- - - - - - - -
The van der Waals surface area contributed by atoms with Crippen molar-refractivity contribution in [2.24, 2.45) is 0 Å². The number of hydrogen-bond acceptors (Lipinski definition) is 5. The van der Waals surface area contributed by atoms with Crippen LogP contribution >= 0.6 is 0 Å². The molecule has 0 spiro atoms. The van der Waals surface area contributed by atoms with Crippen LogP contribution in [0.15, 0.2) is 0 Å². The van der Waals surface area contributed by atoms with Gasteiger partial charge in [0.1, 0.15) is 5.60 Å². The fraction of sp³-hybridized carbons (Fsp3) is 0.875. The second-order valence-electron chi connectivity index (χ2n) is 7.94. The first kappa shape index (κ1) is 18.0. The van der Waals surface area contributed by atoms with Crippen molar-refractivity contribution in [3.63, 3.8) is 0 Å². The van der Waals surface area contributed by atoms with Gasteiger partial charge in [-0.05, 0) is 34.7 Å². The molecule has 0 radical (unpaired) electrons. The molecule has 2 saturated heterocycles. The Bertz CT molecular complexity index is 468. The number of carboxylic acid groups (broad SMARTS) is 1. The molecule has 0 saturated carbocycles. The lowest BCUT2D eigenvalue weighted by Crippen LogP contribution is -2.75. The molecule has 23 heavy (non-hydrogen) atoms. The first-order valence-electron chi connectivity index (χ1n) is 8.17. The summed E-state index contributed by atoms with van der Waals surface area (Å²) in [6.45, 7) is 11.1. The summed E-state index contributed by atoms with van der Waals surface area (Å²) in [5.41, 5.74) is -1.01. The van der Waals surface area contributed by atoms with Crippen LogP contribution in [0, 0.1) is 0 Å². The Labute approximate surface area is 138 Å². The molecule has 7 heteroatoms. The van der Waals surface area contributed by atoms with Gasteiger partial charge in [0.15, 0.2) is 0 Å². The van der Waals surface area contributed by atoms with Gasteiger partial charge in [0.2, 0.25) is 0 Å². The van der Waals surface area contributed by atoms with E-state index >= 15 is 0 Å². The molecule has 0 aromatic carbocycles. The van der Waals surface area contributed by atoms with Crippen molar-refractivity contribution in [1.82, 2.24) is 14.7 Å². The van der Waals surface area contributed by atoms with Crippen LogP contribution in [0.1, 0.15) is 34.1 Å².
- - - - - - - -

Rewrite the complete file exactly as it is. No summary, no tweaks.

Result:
The van der Waals surface area contributed by atoms with Crippen molar-refractivity contribution in [2.24, 2.45) is 0 Å². The number of hydrogen-bond acceptors (Lipinski definition) is 5. The van der Waals surface area contributed by atoms with Crippen LogP contribution >= 0.6 is 0 Å². The molecule has 0 spiro atoms. The van der Waals surface area contributed by atoms with Crippen LogP contribution in [0.15, 0.2) is 0 Å². The van der Waals surface area contributed by atoms with Gasteiger partial charge in [0.1, 0.15) is 5.60 Å². The fraction of sp³-hybridized carbons (Fsp3) is 0.875. The second-order valence-electron chi connectivity index (χ2n) is 7.94. The first kappa shape index (κ1) is 18.0. The van der Waals surface area contributed by atoms with Crippen molar-refractivity contribution in [3.63, 3.8) is 0 Å². The van der Waals surface area contributed by atoms with Gasteiger partial charge in [-0.05, 0) is 34.7 Å². The molecule has 0 radical (unpaired) electrons. The molecule has 2 saturated heterocycles. The Bertz CT molecular complexity index is 468. The number of carboxylic acid groups (broad SMARTS) is 1. The molecule has 0 saturated carbocycles. The lowest BCUT2D eigenvalue weighted by Crippen LogP contribution is -2.75. The molecule has 23 heavy (non-hydrogen) atoms. The first-order valence-electron chi connectivity index (χ1n) is 8.17. The summed E-state index contributed by atoms with van der Waals surface area (Å²) in [6.45, 7) is 11.1. The summed E-state index contributed by atoms with van der Waals surface area (Å²) in [5.41, 5.74) is -1.01. The van der Waals surface area contributed by atoms with Crippen LogP contribution in [0, 0.1) is 0 Å². The Labute approximate surface area is 138 Å². The molecule has 7 heteroatoms. The van der Waals surface area contributed by atoms with Gasteiger partial charge in [0.15, 0.2) is 0 Å². The van der Waals surface area contributed by atoms with Gasteiger partial charge in [0.2, 0.25) is 0 Å². The van der Waals surface area contributed by atoms with E-state index >= 15 is 0 Å². The molecule has 0 aromatic carbocycles. The van der Waals surface area contributed by atoms with Crippen molar-refractivity contribution in [1.82, 2.24) is 14.7 Å². The van der Waals surface area contributed by atoms with Crippen LogP contribution in [0.1, 0.15) is 34.1 Å².